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Using CRTP sometimes I write a code like this:

// this was written first
struct Foo : Base<Foo, ...>
{
   ...
};

// this was copy-pasted from Foo some days later
struct Bar : Base<Foo, ...>
{
   ...
};

And it's very difficult to understand what goes wrong, until I trace code in debugger and see that Bar's members aren't used in Base.

How to reveal this error at compile time?

(I use MSVC2010, so I can use some C++0x features and MSVC language extensions)

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5 Answers 5

up vote 7 down vote accepted

In C++0x you have a simple solution. I don't know whether it is implemented in MSVC10 however.

template <typename T>
struct base
{
private:
    ~base() {}
    friend T;
};

// Doesn't compile (base class destructor is private)
struct foo : base<bar> { ... };
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actually it doesn't work if the dtor is never called. –  Abyx Aug 6 '14 at 12:58
    
@Abyx: Interestingly with gcc 4.9, if I use placement new to construct an object of type struct S : base<T> {}, it complains about the constructor S::S () being implicitly deleted due to ~base being private. However in this case the destructor is never called. –  Alexandre C. Aug 6 '14 at 23:30
    
More interestingly, gcc 4.8.1 does not complain at all! –  Alexandre C. Aug 6 '14 at 23:36
1  
placement new will call base dtor on exception –  Abyx Aug 7 '14 at 8:28
    
@Abyx: I realize that, this is why the class is not instantiable (similar problem occurs with template constructors for class that have eg. a unique_ptr to an incomplete type), and eventually why my solution prevents S to inherit base<T>. However, gcc 4.8 does not complain: this is either a bug or the default constructor may be allowed to be proven noexcept, but a further derived class with throwing ctor would have to know how to call derived dtor. Anyway, this is far from obvious without doing some standard exegesis. My belief is that gcc 4.8 is wrong and 4.9 is right here however. –  Alexandre C. Aug 8 '14 at 10:47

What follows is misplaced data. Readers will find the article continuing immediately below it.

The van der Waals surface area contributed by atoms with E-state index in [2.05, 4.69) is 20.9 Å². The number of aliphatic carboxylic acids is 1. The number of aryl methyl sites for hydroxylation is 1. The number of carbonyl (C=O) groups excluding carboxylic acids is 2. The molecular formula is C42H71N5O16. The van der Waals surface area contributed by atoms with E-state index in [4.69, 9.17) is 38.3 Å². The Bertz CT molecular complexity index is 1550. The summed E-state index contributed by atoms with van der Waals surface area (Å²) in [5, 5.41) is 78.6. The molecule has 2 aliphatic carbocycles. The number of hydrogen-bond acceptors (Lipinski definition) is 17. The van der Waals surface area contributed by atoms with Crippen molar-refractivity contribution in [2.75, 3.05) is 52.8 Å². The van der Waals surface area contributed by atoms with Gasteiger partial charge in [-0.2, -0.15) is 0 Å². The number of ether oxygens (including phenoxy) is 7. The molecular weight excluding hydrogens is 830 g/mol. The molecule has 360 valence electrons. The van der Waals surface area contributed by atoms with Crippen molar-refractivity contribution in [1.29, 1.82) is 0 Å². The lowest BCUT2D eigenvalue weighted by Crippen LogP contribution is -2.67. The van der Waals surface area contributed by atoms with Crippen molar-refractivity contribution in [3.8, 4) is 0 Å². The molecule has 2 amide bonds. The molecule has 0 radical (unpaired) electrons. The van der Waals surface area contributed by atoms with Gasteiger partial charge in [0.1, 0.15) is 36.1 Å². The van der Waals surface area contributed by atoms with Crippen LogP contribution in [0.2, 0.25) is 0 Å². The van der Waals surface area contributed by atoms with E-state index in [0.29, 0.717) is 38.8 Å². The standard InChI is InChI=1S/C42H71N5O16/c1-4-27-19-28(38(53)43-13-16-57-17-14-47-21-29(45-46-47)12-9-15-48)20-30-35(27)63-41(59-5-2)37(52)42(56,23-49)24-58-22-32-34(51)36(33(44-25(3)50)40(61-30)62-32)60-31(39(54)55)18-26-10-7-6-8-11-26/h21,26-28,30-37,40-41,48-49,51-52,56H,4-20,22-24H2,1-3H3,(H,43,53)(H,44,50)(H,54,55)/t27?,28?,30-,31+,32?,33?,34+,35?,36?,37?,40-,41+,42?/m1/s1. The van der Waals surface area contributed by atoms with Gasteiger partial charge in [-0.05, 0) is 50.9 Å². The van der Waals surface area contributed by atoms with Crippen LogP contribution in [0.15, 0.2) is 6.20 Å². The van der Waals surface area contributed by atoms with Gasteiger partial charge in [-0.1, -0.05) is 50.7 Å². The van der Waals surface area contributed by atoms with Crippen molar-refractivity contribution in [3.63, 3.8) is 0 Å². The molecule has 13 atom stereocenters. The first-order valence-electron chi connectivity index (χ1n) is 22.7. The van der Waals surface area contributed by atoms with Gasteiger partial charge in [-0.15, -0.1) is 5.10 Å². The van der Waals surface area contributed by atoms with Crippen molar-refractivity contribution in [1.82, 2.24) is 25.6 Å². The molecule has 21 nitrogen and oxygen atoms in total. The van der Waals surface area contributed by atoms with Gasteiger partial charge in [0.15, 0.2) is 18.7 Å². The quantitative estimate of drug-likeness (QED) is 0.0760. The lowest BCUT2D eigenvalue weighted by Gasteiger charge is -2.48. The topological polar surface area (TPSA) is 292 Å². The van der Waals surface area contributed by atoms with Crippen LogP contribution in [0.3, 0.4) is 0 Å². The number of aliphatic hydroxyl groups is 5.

You can use something like this:

template<class T> class Base {
protected:
   // derived classes must call this constructor
   Base(T *self) { }
};

class Foo : public Base<Foo> {
public:
   // OK: Foo derives from Base<Foo>
   Foo() : Base<Foo>(this) { }
};

class Moo : public Base<Foo> {
public:
   // error: constructor doesn't accept Moo*
   Moo() : Base<Foo>(this) { }
};

class Bar : public Base<Foo> {
public:
   // error: type 'Base<Bar>' is not a direct base of 'Bar'
   Bar() : Base<Bar>(this) { }
};
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It gets really verbose when Foo is itself a template. –  Alexandre C. Dec 11 '10 at 17:53
1  
@Alexandre: templates are verbose. –  Amnon Dec 11 '10 at 18:06
    
yes they are, but in production code your code gets harder to use than the plain CRTP (I tried once to use something along these lines for the same reason as OP). –  Alexandre C. Dec 11 '10 at 21:13
    
+1 for using moo :) –  YeenFei Dec 13 '10 at 1:42
template<typename T, int arg1, int arg2>
struct Base
{
    typedef T derived_t;
};

struct Foo : Base<Foo, 1, 2>
{
    void check_base() { Base::derived_t(*this); } // OK
};

struct Bar : Base<Foo, 1, 2>
{
    void check_base() { Base::derived_t(*this); } // error
};

This code is based on Amnon's answer, but checking code don't contains name of derived class, so I can copy and paste it without changes.

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There's no way of knowing the deriving type. You could enforce that Foo derived from Base<Foo>, but you can't enforce that no other classes also derive from that.

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I can use a macro

#define SOMENAMESPACE_BASE(type, arg1, arg2) type : Base<type, arg1, arg2>

but I don't want to use macros if better solution exists.

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